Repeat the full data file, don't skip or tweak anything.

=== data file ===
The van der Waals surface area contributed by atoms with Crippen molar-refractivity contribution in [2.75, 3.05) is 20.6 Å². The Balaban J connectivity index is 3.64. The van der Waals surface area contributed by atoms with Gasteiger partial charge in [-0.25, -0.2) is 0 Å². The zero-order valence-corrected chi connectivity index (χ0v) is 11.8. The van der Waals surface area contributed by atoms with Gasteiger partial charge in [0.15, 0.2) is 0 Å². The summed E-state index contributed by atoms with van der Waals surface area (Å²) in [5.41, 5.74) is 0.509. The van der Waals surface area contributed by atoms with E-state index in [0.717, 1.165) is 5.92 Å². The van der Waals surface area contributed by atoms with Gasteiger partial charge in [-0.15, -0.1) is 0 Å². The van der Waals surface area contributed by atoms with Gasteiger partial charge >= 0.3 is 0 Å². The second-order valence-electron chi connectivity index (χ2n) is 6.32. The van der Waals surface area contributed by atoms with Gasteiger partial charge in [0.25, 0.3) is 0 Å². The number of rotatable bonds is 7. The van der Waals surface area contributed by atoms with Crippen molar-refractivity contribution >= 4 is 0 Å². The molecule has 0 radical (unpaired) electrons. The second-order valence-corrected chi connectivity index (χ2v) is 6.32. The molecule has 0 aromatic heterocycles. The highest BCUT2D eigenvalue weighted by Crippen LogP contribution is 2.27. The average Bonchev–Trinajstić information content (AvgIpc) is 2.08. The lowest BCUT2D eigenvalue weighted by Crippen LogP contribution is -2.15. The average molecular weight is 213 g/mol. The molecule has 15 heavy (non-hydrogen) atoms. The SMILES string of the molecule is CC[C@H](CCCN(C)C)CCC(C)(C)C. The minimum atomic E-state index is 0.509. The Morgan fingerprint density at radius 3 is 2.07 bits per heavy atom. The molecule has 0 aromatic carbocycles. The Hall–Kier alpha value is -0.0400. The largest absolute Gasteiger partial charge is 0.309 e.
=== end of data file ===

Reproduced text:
The van der Waals surface area contributed by atoms with Crippen molar-refractivity contribution in [2.75, 3.05) is 20.6 Å². The Balaban J connectivity index is 3.64. The van der Waals surface area contributed by atoms with Gasteiger partial charge in [-0.25, -0.2) is 0 Å². The zero-order valence-corrected chi connectivity index (χ0v) is 11.8. The van der Waals surface area contributed by atoms with Gasteiger partial charge in [0.15, 0.2) is 0 Å². The summed E-state index contributed by atoms with van der Waals surface area (Å²) in [5.41, 5.74) is 0.509. The van der Waals surface area contributed by atoms with E-state index in [0.717, 1.165) is 5.92 Å². The van der Waals surface area contributed by atoms with Gasteiger partial charge in [-0.15, -0.1) is 0 Å². The van der Waals surface area contributed by atoms with Gasteiger partial charge >= 0.3 is 0 Å². The second-order valence-electron chi connectivity index (χ2n) is 6.32. The van der Waals surface area contributed by atoms with Gasteiger partial charge in [0.25, 0.3) is 0 Å². The number of rotatable bonds is 7. The van der Waals surface area contributed by atoms with Crippen molar-refractivity contribution >= 4 is 0 Å². The molecule has 0 radical (unpaired) electrons. The second-order valence-corrected chi connectivity index (χ2v) is 6.32. The molecule has 0 aromatic heterocycles. The highest BCUT2D eigenvalue weighted by Crippen LogP contribution is 2.27. The average Bonchev–Trinajstić information content (AvgIpc) is 2.08. The lowest BCUT2D eigenvalue weighted by Crippen LogP contribution is -2.15. The average molecular weight is 213 g/mol. The molecule has 15 heavy (non-hydrogen) atoms. The SMILES string of the molecule is CC[C@H](CCCN(C)C)CCC(C)(C)C. The minimum atomic E-state index is 0.509. The Morgan fingerprint density at radius 3 is 2.07 bits per heavy atom. The molecule has 0 aromatic carbocycles. The Hall–Kier alpha value is -0.0400. The largest absolute Gasteiger partial charge is 0.309 e.